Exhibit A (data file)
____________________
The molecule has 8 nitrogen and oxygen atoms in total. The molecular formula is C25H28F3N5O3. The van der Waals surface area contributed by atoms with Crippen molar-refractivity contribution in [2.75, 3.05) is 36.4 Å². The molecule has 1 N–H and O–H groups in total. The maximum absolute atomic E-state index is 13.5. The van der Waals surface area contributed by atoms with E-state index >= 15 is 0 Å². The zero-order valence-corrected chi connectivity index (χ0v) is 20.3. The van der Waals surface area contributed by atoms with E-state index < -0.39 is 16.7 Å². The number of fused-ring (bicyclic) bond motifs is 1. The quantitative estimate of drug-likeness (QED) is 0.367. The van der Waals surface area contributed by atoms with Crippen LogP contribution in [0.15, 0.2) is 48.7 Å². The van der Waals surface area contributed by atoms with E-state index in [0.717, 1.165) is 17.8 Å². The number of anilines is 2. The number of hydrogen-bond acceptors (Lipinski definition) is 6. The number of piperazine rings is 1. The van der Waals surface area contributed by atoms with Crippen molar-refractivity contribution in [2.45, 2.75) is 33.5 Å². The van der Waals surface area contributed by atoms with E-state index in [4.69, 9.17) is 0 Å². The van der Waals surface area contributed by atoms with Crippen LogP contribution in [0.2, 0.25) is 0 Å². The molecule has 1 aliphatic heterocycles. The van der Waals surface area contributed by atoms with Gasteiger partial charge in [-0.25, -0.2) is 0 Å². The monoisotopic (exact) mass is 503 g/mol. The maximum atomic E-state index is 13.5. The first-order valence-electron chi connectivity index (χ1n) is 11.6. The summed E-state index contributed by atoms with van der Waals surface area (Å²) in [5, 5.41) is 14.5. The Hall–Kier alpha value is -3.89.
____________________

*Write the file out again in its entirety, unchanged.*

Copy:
The molecule has 8 nitrogen and oxygen atoms in total. The molecular formula is C25H28F3N5O3. The van der Waals surface area contributed by atoms with Crippen molar-refractivity contribution in [2.75, 3.05) is 36.4 Å². The molecule has 1 N–H and O–H groups in total. The maximum absolute atomic E-state index is 13.5. The van der Waals surface area contributed by atoms with E-state index >= 15 is 0 Å². The zero-order valence-corrected chi connectivity index (χ0v) is 20.3. The van der Waals surface area contributed by atoms with E-state index < -0.39 is 16.7 Å². The number of fused-ring (bicyclic) bond motifs is 1. The quantitative estimate of drug-likeness (QED) is 0.367. The van der Waals surface area contributed by atoms with Crippen LogP contribution in [0.15, 0.2) is 48.7 Å². The van der Waals surface area contributed by atoms with E-state index in [0.717, 1.165) is 17.8 Å². The number of anilines is 2. The number of hydrogen-bond acceptors (Lipinski definition) is 6. The number of piperazine rings is 1. The van der Waals surface area contributed by atoms with Crippen molar-refractivity contribution in [2.45, 2.75) is 33.5 Å². The van der Waals surface area contributed by atoms with E-state index in [4.69, 9.17) is 0 Å². The van der Waals surface area contributed by atoms with Crippen LogP contribution in [0.2, 0.25) is 0 Å². The molecule has 1 aliphatic heterocycles. The van der Waals surface area contributed by atoms with Gasteiger partial charge in [-0.25, -0.2) is 0 Å². The monoisotopic (exact) mass is 503 g/mol. The maximum atomic E-state index is 13.5. The first-order valence-electron chi connectivity index (χ1n) is 11.6. The summed E-state index contributed by atoms with van der Waals surface area (Å²) in [5, 5.41) is 14.5. The Hall–Kier alpha value is -3.89.